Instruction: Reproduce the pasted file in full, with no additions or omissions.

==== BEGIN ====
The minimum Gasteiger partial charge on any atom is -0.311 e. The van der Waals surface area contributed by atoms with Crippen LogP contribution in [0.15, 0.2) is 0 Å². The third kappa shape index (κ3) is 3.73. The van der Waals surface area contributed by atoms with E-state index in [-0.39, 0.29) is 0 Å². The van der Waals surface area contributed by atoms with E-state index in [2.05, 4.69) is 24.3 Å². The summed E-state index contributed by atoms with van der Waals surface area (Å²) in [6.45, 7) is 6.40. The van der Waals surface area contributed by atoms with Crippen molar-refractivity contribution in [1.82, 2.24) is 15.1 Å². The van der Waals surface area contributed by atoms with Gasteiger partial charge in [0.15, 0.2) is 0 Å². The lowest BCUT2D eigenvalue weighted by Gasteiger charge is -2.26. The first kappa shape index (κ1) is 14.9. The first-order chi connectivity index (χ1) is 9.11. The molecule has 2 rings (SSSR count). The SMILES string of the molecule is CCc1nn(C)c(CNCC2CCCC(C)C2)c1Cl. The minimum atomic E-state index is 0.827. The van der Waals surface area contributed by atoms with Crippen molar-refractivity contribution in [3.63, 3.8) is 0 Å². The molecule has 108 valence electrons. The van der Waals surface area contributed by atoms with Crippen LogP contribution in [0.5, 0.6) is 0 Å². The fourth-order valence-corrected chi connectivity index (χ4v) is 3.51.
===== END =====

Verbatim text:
The minimum Gasteiger partial charge on any atom is -0.311 e. The van der Waals surface area contributed by atoms with Crippen LogP contribution in [0.15, 0.2) is 0 Å². The third kappa shape index (κ3) is 3.73. The van der Waals surface area contributed by atoms with E-state index in [-0.39, 0.29) is 0 Å². The van der Waals surface area contributed by atoms with E-state index in [2.05, 4.69) is 24.3 Å². The summed E-state index contributed by atoms with van der Waals surface area (Å²) in [6.45, 7) is 6.40. The van der Waals surface area contributed by atoms with Crippen molar-refractivity contribution in [1.82, 2.24) is 15.1 Å². The van der Waals surface area contributed by atoms with Gasteiger partial charge in [0.15, 0.2) is 0 Å². The lowest BCUT2D eigenvalue weighted by Gasteiger charge is -2.26. The first kappa shape index (κ1) is 14.9. The first-order chi connectivity index (χ1) is 9.11. The molecule has 2 rings (SSSR count). The SMILES string of the molecule is CCc1nn(C)c(CNCC2CCCC(C)C2)c1Cl. The minimum atomic E-state index is 0.827. The van der Waals surface area contributed by atoms with Crippen molar-refractivity contribution in [3.63, 3.8) is 0 Å². The molecule has 108 valence electrons. The van der Waals surface area contributed by atoms with Crippen LogP contribution in [0.5, 0.6) is 0 Å². The fourth-order valence-corrected chi connectivity index (χ4v) is 3.51.